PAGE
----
The freedom of an individual or community, in public or private, to manifest religion or belief in teaching, practice, worship, and observance
Why Religious Freedom Matters, Even If You Are Not Religious
Religious freedom is one of the most important human rights in the Constitution of the United States. It guarantees freedom of thinking, expression, and the right to act upon what you as an individual truly believe, according to what your conscience and morals dictate.
Religious freedom goes hand in hand with political and economic freedom. So whether you’re religious or not, you still have a role to play within the political and economic spheres which go together to produce a flourishing and morally productive society.
A diverse, productive society allows for religious freedom and freedom of individual conscience which is critical to the establishment of a healthy, diverse society. Religious freedom allows for many different beliefs and faiths to flourish.
Additionally, it protects the rights, beliefs, and morals of all people and groups that fall under the constitution, whether religious or not, including the most vulnerable within our society. The freedom of religion furthermore allows for the freedom of public expression on moral and social issues. Religious freedom is therefore also freedom of individual morals or conscientiousness.
Most importantly, freedom of religion means that you don’t have to go against your core morals or values to conform to the culture, the government, economic laws, practices, or beliefs. Even if you don’t consider yourself to be religious, consider a society without religious freedom.
Religious freedom still guarantees non-believers the right to their morals and the right to act and speak according to them peacefully. Without religious freedom, you won’t be allowed to speak, act, or be yourself at work, in school, or during social activities.
How Religious Freedom Reinforces Our Other Freedoms
Our freedom is supported by economic, religious, and political freedom. Within a productive society, each has an equal role in working together simultaneously. Society will come to a catastrophic end if one of these should fail. Additionally, you cannot criticize one or two as being inadequate without considering the third.
For example, a society’s economic and political freedoms cannot be argued as being inadequate if you don’t take into consideration the religious, cultural, or moral aspects of that society. Abuses taking place in economic and political freedom have core checks and balances in the realm of freedom of religion where morals and conscientiousness are formed.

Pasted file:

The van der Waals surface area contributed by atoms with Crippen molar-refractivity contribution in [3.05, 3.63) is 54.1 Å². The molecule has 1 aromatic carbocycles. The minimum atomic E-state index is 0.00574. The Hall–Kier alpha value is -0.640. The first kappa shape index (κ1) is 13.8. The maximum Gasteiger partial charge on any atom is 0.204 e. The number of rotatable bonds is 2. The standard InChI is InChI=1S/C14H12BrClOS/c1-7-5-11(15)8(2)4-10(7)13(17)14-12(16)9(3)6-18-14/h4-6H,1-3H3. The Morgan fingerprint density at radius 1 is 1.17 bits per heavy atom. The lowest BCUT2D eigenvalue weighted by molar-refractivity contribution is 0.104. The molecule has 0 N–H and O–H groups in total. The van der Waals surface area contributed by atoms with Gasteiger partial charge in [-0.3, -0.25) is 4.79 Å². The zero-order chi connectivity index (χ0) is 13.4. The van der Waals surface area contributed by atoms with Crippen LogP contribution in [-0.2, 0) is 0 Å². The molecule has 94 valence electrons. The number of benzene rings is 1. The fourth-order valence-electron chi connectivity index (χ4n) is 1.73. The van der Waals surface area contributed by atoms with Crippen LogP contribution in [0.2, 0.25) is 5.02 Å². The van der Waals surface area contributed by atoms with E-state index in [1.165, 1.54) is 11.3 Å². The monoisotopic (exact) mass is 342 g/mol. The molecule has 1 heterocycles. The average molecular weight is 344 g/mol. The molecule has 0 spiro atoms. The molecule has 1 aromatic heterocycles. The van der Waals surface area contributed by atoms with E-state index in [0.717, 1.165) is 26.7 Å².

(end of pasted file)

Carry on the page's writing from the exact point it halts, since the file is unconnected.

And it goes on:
In other words, capitalism has virtues that need to be respected for it to be successful. These virtues include initiative, creativity, truthfulness, cooperation, civility, and responsibility. Without these virtues, a society cannot flourish in any capitalist market and will become impoverished.
The Bible goes further and identifies and encourages 35 moral virtues that guarantee any free enterprise system to be successful. The most notable is truthfulness and honesty, which allows for trust to be formed between enterprises. A corrupt society without trust and the violation of contracts and agreements will lead to businesses becoming reluctant to do business.
Unless these values aren’t deep-rooted in the consciousness and character of individuals in a society, free enterprise will slow down over time. Ultimately everything will come to a painful grinding stop where the regular Joe Soap will have to bear the harshest consequences of a fallen society.
Issues With Religious Freedom
This said, does your freedom of religion allow you to do whatever you want under the cover of the right to freedom of religion? The answer is a big no. The Supreme Court has stated that the US federal government can limit freedom of religion. However, this can only be done when there’s a compelling interest to protect the common good of society and when it’s done to limit the harm there may be caused to others.
Religious freedom has been cited in cases where there have been allegations of discrimination. For example, should a photographer be forced to take photos at same-sex weddings if he or she believes that these celebrations are against their religious beliefs? Or should a gay designer be forced to create flyers for a religious group’s rally opposing same-sex marriages?
Again, in both cases, the answer should be no. The reason for this is that the US federal government doesn’t have an interest in these cases since the common interest of society hasn’t been violated and there’s no direct harm done to others.
In the United States, everyone benefits from religious freedom. Agnostics, Jews, Atheists, Christians, and Muslims. It preserves our diversity and covers all citizens equally. People of different faiths, beliefs, and world views can co-exist without fear of prosecution from the government. A society that represses religious freedom attacks the individual civil rights of its people, including their human dignity.